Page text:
David Clarence Foulger was born in 1953
David Clarence Foulger was 11 years old when The Beatles make their first appearance on The Ed Sullivan Show, performing before a "record-busting" audience of 73 million viewers across the USA. The Beatles were an English rock band formed in Liverpool in 1960. With members John Lennon, Paul McCartney, George Harrison and Ringo Starr, they became widely regarded as the foremost and most influential music band in history. Rooted in skiffle, beat and 1950s rock and roll, the Beatles later experimented with several musical styles, ranging from pop ballads and Indian music to psychedelia and hard rock, often incorporating classical elements and unconventional recording techniques in innovative ways. In 1963, their enormous popularity first emerged as "Beatlemania"; as the group's music grew in sophistication, led by primary songwriters Lennon and McCartney, the band were integral to pop music's evolution into an art form and to the development of the counterculture of the 1960s.
David Clarence Foulger was 19 years old when Munich massacre: Nine Israeli athletes die (along with a German policeman) at the hands of the Palestinian "Black September" terrorist group after being taken hostage at the Munich Olympic Games. Two other Israeli athletes were slain in the initial attack the previous day. The Munich massacre was an attack during the 1972 Summer Olympics in Munich, West Germany, in which the Palestinian terrorist group Black September took eleven Israeli Olympic team members hostage and killed them along with a West German police officer.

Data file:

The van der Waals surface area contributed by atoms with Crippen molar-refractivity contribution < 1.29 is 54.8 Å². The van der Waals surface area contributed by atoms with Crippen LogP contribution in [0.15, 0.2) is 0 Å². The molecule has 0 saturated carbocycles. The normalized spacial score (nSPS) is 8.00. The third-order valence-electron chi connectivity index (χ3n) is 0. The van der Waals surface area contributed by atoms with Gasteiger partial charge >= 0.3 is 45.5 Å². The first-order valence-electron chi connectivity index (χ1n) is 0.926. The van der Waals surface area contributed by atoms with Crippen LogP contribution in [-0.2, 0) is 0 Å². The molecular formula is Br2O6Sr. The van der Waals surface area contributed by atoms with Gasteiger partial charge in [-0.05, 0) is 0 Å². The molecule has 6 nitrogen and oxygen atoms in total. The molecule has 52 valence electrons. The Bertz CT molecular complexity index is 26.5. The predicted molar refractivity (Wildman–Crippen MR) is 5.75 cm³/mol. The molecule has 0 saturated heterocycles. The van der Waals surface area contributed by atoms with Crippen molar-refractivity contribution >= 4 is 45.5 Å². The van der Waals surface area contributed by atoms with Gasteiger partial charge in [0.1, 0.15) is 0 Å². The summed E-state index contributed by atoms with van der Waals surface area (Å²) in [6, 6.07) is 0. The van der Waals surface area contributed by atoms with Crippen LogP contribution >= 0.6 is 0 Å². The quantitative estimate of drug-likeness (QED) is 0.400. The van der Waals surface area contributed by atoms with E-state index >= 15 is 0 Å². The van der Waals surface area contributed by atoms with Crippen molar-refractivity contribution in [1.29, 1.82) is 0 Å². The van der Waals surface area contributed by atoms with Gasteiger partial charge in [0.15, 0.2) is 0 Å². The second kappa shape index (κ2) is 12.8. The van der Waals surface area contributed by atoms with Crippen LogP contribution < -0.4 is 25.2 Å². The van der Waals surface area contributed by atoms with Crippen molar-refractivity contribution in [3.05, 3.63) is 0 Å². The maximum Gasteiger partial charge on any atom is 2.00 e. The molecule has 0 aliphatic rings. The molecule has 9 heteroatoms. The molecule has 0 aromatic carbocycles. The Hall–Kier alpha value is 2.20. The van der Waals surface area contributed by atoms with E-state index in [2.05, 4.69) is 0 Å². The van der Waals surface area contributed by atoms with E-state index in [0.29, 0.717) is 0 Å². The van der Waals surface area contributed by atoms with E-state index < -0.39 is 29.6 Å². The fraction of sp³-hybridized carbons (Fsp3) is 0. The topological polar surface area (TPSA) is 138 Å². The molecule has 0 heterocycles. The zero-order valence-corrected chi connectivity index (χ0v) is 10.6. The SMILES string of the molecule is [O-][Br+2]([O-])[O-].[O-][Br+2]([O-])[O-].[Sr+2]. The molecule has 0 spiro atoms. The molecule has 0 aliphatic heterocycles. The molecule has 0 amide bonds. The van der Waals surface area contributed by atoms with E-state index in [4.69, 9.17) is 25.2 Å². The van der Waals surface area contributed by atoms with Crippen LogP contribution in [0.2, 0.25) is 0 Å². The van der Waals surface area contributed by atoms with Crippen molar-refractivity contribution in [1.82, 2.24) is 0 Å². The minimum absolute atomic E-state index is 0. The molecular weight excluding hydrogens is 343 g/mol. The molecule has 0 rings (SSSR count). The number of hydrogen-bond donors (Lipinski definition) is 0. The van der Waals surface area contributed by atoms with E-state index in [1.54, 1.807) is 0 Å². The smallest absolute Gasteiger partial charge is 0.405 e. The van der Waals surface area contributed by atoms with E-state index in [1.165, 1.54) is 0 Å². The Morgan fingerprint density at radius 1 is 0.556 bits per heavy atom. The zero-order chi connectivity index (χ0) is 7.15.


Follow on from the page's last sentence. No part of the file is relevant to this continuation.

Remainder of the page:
David Clarence Foulger was 36 years old when The tanker Exxon Valdez spilled 10.8 million US gallons (260,000 bbl; 41,000 m3) of oil into Prince William Sound, Alaska, causing one of the most devastating man-made maritime environmental disasters. A tanker is a ship designed to transport or store liquids or gases in bulk. Major types of tankship include the oil tanker, the chemical tanker, and gas carrier. Tankers also carry commodities such as vegetable oils, molasses and wine. In the United States Navy and Military Sealift Command, a tanker used to refuel other ships is called an oiler but many other navies use the terms tanker and replenishment tanker.
David Clarence Foulger was 38 years old when The World Wide Web is opened to the public. The World Wide Web (WWW), also called the Web, is an information space where documents and other web resources are identified by Uniform Resource Locators (URLs), interlinked by hypertext links, and accessible via the Internet. English scientist Tim Berners-Lee invented the World Wide Web in 1989. He wrote the first web browser in 1990 while employed at CERN in Switzerland. The browser was released outside CERN in 1991, first to other research institutions starting in January 1991 and to the general public on the Internet in August 1991.
David Clarence Foulger died in 2009 at the age of 56
Grave record for David Clarence Foulger (1953 - 2009), BillionGraves Record 45789162 Kanab, Kane, Utah, United States